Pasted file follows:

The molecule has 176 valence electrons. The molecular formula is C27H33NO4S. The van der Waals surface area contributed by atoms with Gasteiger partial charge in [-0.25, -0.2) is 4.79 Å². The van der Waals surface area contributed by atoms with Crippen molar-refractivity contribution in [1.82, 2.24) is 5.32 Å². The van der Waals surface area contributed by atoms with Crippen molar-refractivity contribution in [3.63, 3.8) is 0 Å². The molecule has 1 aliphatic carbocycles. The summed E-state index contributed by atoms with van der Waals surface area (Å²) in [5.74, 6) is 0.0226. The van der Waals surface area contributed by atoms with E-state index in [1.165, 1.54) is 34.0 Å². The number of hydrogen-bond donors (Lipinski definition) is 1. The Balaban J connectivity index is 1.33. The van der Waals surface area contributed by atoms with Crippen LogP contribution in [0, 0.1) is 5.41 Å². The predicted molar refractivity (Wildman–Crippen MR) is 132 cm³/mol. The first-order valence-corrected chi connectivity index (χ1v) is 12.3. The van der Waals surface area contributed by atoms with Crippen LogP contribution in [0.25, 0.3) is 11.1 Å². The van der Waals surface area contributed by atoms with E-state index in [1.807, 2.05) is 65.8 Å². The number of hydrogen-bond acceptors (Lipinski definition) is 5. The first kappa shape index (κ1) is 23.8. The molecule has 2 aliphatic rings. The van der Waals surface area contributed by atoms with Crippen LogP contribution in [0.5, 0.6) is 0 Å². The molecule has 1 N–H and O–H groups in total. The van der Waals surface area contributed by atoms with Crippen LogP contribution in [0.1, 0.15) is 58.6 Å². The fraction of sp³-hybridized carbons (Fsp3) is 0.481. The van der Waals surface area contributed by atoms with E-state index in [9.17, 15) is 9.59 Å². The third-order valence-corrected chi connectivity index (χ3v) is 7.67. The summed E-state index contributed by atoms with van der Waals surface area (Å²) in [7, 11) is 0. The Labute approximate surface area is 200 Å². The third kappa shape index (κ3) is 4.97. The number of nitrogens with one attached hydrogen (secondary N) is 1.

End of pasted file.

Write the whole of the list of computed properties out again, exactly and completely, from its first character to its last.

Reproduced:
The molecule has 176 valence electrons. The molecular formula is C27H33NO4S. The van der Waals surface area contributed by atoms with Gasteiger partial charge in [-0.25, -0.2) is 4.79 Å². The van der Waals surface area contributed by atoms with Crippen molar-refractivity contribution in [1.82, 2.24) is 5.32 Å². The van der Waals surface area contributed by atoms with Crippen molar-refractivity contribution in [3.63, 3.8) is 0 Å². The molecule has 1 aliphatic carbocycles. The summed E-state index contributed by atoms with van der Waals surface area (Å²) in [5.74, 6) is 0.0226. The van der Waals surface area contributed by atoms with E-state index in [1.165, 1.54) is 34.0 Å². The number of hydrogen-bond donors (Lipinski definition) is 1. The Balaban J connectivity index is 1.33. The van der Waals surface area contributed by atoms with Crippen LogP contribution in [0, 0.1) is 5.41 Å². The predicted molar refractivity (Wildman–Crippen MR) is 132 cm³/mol. The first-order valence-corrected chi connectivity index (χ1v) is 12.3. The van der Waals surface area contributed by atoms with Crippen LogP contribution in [0.25, 0.3) is 11.1 Å². The van der Waals surface area contributed by atoms with E-state index in [1.807, 2.05) is 65.8 Å². The number of hydrogen-bond acceptors (Lipinski definition) is 5. The first kappa shape index (κ1) is 23.8. The molecule has 2 aliphatic rings. The van der Waals surface area contributed by atoms with Crippen LogP contribution in [0.5, 0.6) is 0 Å². The molecule has 1 N–H and O–H groups in total. The van der Waals surface area contributed by atoms with Crippen LogP contribution in [0.1, 0.15) is 58.6 Å². The fraction of sp³-hybridized carbons (Fsp3) is 0.481. The van der Waals surface area contributed by atoms with E-state index in [9.17, 15) is 9.59 Å². The third-order valence-corrected chi connectivity index (χ3v) is 7.67. The summed E-state index contributed by atoms with van der Waals surface area (Å²) in [7, 11) is 0. The Labute approximate surface area is 200 Å². The third kappa shape index (κ3) is 4.97. The number of nitrogens with one attached hydrogen (secondary N) is 1.